In a major achievement, oil marketing companies (OMCs) have achieved 9.99 per cent ethanol blending. The information was shared by Union Minister for Petroleum and Natural Gas, Hardeep Singh Puri on his Twitter handle on Monday (9 May).
The OMCs have crossed the threshold much ahead of the year-end target and are now on course to achieve 10 per cent ethanol blending levels by the end of ensuing ethanol supply year (ESY) 2021-22 (1 December 2021 to 31 November 2022).
What Is Ethanol Blending?
Pure ethanol — 100 per cent ethanol or E100 — could theoretically be used to power vehicles, but generally isn’t, due to technical challenges and lack of financial viability.
Ethanol thus is mixed with petrol to form different blends. The commonly used blends are E5 (5 per cent ethanol, 95 per cent petrol) E10 (10 per cent ethanol, 90 per cent petrol), or E85 (85 per cent ethanol by volume and known as flex fuel).
Ethanol blending leads to decreased emissions, significantly benefits the economy and has proved to be a boon for farmers.
The National Policy on Biofuels — 2018, provides an indicative target of 20 per cent ethanol blending under the ethanol blended petrol (EBP) programme by 2030.
Based on the encouraging initiatives on supply side of ethanol, the government has advanced the target of achieving 20 per cent ethanol blending in petrol from 2030 to 2025-26. This was announced by Prime Minister Narendra Modi on 5 June 2021 on World Environment Day while releasing the report of expert committee on “Roadmap for ethanol blending in India 2020-25”.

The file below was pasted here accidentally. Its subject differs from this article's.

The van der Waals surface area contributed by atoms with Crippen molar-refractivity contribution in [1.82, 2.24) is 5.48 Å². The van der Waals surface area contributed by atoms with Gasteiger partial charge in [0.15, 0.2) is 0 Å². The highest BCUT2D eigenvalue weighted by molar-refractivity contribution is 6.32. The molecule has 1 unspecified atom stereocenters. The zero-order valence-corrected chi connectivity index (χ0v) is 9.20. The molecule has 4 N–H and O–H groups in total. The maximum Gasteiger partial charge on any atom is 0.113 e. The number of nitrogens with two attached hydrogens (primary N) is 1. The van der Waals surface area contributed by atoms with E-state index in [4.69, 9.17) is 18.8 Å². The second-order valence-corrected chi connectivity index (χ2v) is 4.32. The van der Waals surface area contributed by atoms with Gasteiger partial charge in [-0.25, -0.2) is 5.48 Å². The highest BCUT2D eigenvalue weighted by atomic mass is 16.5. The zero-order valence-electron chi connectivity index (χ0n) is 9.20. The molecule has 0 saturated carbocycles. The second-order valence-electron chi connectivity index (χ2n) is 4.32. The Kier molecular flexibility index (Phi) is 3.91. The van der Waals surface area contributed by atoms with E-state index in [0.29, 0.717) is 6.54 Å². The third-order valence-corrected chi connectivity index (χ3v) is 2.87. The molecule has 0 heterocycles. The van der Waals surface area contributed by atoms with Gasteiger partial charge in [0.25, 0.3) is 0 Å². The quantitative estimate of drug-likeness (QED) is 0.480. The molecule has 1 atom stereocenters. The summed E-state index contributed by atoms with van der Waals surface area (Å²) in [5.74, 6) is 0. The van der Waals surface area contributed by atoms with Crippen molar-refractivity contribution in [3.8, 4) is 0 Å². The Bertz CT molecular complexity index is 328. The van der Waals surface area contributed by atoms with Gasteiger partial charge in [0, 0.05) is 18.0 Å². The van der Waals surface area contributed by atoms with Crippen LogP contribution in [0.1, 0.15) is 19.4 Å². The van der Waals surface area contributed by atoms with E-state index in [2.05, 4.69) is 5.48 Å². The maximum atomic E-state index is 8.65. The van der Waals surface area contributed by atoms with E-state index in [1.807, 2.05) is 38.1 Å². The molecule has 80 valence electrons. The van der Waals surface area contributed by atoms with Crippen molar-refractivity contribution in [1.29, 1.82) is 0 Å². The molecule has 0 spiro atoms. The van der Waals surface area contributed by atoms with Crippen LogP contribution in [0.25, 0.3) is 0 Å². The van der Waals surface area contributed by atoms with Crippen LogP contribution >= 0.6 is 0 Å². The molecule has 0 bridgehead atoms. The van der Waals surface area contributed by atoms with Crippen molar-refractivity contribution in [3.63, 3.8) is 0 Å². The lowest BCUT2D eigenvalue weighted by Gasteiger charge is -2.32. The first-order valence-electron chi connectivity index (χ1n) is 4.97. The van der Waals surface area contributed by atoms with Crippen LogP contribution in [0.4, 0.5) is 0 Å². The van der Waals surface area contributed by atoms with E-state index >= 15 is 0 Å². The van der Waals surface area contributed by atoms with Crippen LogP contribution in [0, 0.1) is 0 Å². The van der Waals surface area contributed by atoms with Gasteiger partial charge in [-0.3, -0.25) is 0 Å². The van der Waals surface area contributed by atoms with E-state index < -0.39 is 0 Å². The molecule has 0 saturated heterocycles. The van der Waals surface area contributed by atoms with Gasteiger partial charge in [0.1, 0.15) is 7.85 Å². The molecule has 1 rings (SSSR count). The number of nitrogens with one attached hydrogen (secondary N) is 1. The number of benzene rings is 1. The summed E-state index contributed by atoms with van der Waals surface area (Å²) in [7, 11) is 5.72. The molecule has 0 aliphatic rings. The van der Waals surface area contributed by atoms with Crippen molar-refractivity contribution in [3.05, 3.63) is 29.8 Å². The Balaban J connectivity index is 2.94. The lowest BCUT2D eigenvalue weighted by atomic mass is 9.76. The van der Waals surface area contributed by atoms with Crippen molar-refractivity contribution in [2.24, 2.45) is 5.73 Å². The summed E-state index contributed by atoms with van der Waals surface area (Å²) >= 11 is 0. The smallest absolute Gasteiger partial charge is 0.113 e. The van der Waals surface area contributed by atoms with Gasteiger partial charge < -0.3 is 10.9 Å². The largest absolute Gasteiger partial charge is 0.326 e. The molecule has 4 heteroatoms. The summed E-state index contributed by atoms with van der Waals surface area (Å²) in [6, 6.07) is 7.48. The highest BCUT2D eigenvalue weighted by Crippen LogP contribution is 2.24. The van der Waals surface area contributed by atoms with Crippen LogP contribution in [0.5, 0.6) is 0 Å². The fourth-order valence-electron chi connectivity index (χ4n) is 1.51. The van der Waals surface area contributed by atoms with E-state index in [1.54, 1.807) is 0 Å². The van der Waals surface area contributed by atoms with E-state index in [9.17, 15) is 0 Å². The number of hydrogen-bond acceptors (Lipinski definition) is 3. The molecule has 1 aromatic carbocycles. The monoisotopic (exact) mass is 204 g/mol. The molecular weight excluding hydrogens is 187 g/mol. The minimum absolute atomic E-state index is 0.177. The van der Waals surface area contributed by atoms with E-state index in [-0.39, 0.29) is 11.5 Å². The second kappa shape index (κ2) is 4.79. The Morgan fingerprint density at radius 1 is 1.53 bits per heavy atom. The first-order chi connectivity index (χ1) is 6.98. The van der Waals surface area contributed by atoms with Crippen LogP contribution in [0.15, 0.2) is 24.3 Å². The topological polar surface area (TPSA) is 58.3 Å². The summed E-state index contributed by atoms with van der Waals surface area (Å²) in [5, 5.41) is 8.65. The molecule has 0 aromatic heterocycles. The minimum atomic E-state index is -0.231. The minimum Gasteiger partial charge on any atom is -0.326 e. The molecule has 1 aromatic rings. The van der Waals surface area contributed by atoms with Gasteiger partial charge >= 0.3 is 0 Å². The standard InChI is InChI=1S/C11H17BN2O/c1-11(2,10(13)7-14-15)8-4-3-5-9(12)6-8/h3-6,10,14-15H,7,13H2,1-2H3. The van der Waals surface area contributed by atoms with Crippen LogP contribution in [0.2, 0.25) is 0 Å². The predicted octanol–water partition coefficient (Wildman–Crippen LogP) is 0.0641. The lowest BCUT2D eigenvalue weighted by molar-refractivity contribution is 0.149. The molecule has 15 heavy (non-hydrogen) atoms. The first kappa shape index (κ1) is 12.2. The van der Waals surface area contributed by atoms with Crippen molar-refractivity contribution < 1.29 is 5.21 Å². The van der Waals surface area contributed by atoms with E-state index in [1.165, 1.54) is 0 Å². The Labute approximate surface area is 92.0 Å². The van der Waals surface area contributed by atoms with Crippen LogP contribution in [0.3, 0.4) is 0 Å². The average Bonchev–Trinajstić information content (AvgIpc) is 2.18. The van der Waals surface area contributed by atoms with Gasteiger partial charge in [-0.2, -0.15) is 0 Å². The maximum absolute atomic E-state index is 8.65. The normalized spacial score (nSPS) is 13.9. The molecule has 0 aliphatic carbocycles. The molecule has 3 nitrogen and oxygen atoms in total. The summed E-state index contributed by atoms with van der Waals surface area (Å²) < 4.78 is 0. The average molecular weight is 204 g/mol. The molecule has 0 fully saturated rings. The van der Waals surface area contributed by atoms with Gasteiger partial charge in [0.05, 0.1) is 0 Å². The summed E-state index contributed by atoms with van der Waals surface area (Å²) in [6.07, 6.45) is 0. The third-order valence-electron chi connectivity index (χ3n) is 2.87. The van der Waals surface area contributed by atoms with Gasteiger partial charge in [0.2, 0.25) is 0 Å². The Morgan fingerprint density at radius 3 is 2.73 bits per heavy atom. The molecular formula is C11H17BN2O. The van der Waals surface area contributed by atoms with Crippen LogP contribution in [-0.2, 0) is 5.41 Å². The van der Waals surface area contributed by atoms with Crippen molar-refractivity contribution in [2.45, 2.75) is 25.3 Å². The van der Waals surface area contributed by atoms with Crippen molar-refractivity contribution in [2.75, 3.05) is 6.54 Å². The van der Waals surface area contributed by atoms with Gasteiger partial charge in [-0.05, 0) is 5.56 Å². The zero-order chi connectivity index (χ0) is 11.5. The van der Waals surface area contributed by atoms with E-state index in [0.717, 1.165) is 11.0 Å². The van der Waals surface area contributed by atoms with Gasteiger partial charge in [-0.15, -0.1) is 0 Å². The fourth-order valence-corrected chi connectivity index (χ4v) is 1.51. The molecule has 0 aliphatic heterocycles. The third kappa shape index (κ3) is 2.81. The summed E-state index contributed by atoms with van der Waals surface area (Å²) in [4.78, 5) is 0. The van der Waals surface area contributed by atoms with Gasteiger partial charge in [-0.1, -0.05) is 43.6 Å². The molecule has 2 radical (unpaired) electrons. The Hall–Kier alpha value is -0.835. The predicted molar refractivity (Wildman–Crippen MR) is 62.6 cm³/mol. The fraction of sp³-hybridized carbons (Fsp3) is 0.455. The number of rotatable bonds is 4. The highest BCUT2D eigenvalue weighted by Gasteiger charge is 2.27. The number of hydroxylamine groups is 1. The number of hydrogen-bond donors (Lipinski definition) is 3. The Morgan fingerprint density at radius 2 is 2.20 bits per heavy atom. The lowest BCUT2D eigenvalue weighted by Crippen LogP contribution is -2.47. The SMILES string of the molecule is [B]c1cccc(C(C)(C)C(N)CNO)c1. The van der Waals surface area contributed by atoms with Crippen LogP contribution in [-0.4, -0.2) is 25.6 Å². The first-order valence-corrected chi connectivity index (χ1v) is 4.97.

The ambitious target is a key element of the economy-wide energy transformation. From just 5 per cent blending in 2019-20 to 8.1 per cent in 2020-21, the energy sector is marching ahead and is on course to achieve the 20 per cent target by 2025-26.
Currently, the ethanol economy in India is pegged at Rs 20,000 crore, which is being targeted to reach over 2 lakh crore. India wants to follow in the footsteps of countries like Brazil that have been using ethanol in their transport industry for more than 60 years and have a compulsory blend of 27 per cent ethanol in petrol.
The ethanol supply under the EBP programme, which was only 38 crore litres in ESY 2013-14, has increased to 173.3 crore litres during ESY 2019-20 and 302 crore litres during ESY 2020-21, government data showed. This has helped achieve approximately 8.1 per cent blending in ESY 2020-21. This is an increase of 61 per cent, up from 5 per cent blending achieved in ESY 2019-20.
According to Indian Sugar Mills Association (ISMA), 10.5 billion litres of ethanol will be required to achieve 20 per cent blending targets by 2025-26. Out of the total requirement, 6-6.5 billion litres are expected to come from sugarcane and molasses while 4-4.5 billion litres from grain and corn.
With a view to achieve the ethanol blending targets, the government has allowed production of ethanol from different feed stocks viz molasses, cane juice, sugar syrup, sugar and damaged food grains including surplus FCI rice, maize, etc, by the distilleries either attached with sugar mills or standalone.
Alongside, with an aim to ramp up the production of ethanol, the government has taken up a number of measures for the benefits of ethanol manufacturers. These include inter alia, fixing feedstock wise remunerative ethanol procurement prices, introducing amended Industries (Development and Regulation) Act, 1951 for uninterrupted production, storage and movement of ethanol across the country, bringing ethanol meant for EBP Programme under lowest goods and services tax (GST) slab rate of 5 per cent and introducing interest subvention schemes during 2018, 2019, 2020 and 2021 for augmentation and enhancement of ethanol production capacity in the country.
OMCs have also signed long term ethanol off-take agreements with prospective project proponents to set up dedicated ethanol plants in deficit states.
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